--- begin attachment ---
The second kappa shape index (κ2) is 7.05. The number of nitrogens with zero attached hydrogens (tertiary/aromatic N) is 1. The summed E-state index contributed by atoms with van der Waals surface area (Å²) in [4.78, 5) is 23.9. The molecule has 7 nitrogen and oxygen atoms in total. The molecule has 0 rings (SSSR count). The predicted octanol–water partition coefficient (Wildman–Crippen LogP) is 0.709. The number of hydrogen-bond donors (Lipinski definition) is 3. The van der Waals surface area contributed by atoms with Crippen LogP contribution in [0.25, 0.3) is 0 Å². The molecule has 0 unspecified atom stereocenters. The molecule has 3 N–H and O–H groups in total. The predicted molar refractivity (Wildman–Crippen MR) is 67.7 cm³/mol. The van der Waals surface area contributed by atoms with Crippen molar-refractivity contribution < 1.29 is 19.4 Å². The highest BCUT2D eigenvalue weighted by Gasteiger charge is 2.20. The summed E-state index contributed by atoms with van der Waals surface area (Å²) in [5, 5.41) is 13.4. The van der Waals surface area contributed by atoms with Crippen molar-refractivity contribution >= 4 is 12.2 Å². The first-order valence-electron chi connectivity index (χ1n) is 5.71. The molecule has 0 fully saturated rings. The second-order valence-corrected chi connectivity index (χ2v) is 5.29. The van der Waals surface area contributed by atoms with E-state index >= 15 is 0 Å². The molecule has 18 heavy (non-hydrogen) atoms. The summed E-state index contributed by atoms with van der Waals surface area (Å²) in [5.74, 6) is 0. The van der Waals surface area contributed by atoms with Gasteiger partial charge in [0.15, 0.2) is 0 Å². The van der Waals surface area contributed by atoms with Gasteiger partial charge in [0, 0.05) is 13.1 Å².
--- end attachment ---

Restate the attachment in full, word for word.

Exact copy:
The second kappa shape index (κ2) is 7.05. The number of nitrogens with zero attached hydrogens (tertiary/aromatic N) is 1. The summed E-state index contributed by atoms with van der Waals surface area (Å²) in [4.78, 5) is 23.9. The molecule has 7 nitrogen and oxygen atoms in total. The molecule has 0 rings (SSSR count). The predicted octanol–water partition coefficient (Wildman–Crippen LogP) is 0.709. The number of hydrogen-bond donors (Lipinski definition) is 3. The van der Waals surface area contributed by atoms with Crippen LogP contribution in [0.25, 0.3) is 0 Å². The molecule has 0 unspecified atom stereocenters. The molecule has 3 N–H and O–H groups in total. The predicted molar refractivity (Wildman–Crippen MR) is 67.7 cm³/mol. The van der Waals surface area contributed by atoms with Crippen molar-refractivity contribution < 1.29 is 19.4 Å². The highest BCUT2D eigenvalue weighted by Gasteiger charge is 2.20. The summed E-state index contributed by atoms with van der Waals surface area (Å²) in [5, 5.41) is 13.4. The van der Waals surface area contributed by atoms with Crippen molar-refractivity contribution >= 4 is 12.2 Å². The first-order valence-electron chi connectivity index (χ1n) is 5.71. The molecule has 0 fully saturated rings. The second-order valence-corrected chi connectivity index (χ2v) is 5.29. The van der Waals surface area contributed by atoms with E-state index >= 15 is 0 Å². The molecule has 18 heavy (non-hydrogen) atoms. The summed E-state index contributed by atoms with van der Waals surface area (Å²) in [5.74, 6) is 0. The van der Waals surface area contributed by atoms with Gasteiger partial charge in [0.15, 0.2) is 0 Å². The van der Waals surface area contributed by atoms with Gasteiger partial charge in [0, 0.05) is 13.1 Å².